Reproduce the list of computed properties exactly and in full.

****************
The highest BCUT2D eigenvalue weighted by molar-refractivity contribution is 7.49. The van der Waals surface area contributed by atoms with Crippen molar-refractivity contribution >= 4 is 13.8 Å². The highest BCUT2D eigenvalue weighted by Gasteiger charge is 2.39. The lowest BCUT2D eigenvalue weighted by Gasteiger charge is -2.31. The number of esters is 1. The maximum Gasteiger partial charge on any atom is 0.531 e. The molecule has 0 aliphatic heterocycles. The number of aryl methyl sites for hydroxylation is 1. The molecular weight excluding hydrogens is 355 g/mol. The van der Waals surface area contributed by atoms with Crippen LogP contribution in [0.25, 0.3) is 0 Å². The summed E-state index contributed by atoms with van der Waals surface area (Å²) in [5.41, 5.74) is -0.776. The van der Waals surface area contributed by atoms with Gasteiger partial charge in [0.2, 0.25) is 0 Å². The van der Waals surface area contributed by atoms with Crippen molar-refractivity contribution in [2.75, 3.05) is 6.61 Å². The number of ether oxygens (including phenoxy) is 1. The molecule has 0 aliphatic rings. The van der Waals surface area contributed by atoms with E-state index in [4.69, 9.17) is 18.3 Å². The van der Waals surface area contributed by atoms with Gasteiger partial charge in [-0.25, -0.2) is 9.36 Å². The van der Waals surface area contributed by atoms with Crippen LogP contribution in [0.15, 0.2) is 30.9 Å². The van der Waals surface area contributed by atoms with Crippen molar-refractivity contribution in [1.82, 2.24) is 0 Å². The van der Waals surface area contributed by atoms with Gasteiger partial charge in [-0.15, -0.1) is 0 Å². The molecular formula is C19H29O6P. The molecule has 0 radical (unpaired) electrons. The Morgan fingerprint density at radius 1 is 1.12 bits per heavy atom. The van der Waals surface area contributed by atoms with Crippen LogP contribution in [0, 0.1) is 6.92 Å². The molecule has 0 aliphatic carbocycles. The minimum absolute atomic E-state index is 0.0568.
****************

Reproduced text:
The highest BCUT2D eigenvalue weighted by molar-refractivity contribution is 7.49. The van der Waals surface area contributed by atoms with Crippen molar-refractivity contribution >= 4 is 13.8 Å². The highest BCUT2D eigenvalue weighted by Gasteiger charge is 2.39. The lowest BCUT2D eigenvalue weighted by Gasteiger charge is -2.31. The number of esters is 1. The maximum Gasteiger partial charge on any atom is 0.531 e. The molecule has 0 aliphatic heterocycles. The number of aryl methyl sites for hydroxylation is 1. The molecular weight excluding hydrogens is 355 g/mol. The van der Waals surface area contributed by atoms with Crippen LogP contribution in [0.25, 0.3) is 0 Å². The summed E-state index contributed by atoms with van der Waals surface area (Å²) in [5.41, 5.74) is -0.776. The van der Waals surface area contributed by atoms with Gasteiger partial charge in [0.2, 0.25) is 0 Å². The van der Waals surface area contributed by atoms with Crippen molar-refractivity contribution in [2.75, 3.05) is 6.61 Å². The number of ether oxygens (including phenoxy) is 1. The molecule has 0 aliphatic rings. The van der Waals surface area contributed by atoms with E-state index in [4.69, 9.17) is 18.3 Å². The van der Waals surface area contributed by atoms with Gasteiger partial charge in [-0.25, -0.2) is 9.36 Å². The van der Waals surface area contributed by atoms with Crippen LogP contribution in [0.15, 0.2) is 30.9 Å². The van der Waals surface area contributed by atoms with Crippen molar-refractivity contribution in [1.82, 2.24) is 0 Å². The van der Waals surface area contributed by atoms with Gasteiger partial charge in [-0.15, -0.1) is 0 Å². The molecular formula is C19H29O6P. The molecule has 0 radical (unpaired) electrons. The Morgan fingerprint density at radius 1 is 1.12 bits per heavy atom. The van der Waals surface area contributed by atoms with Crippen LogP contribution in [0, 0.1) is 6.92 Å². The molecule has 0 aliphatic carbocycles. The minimum absolute atomic E-state index is 0.0568.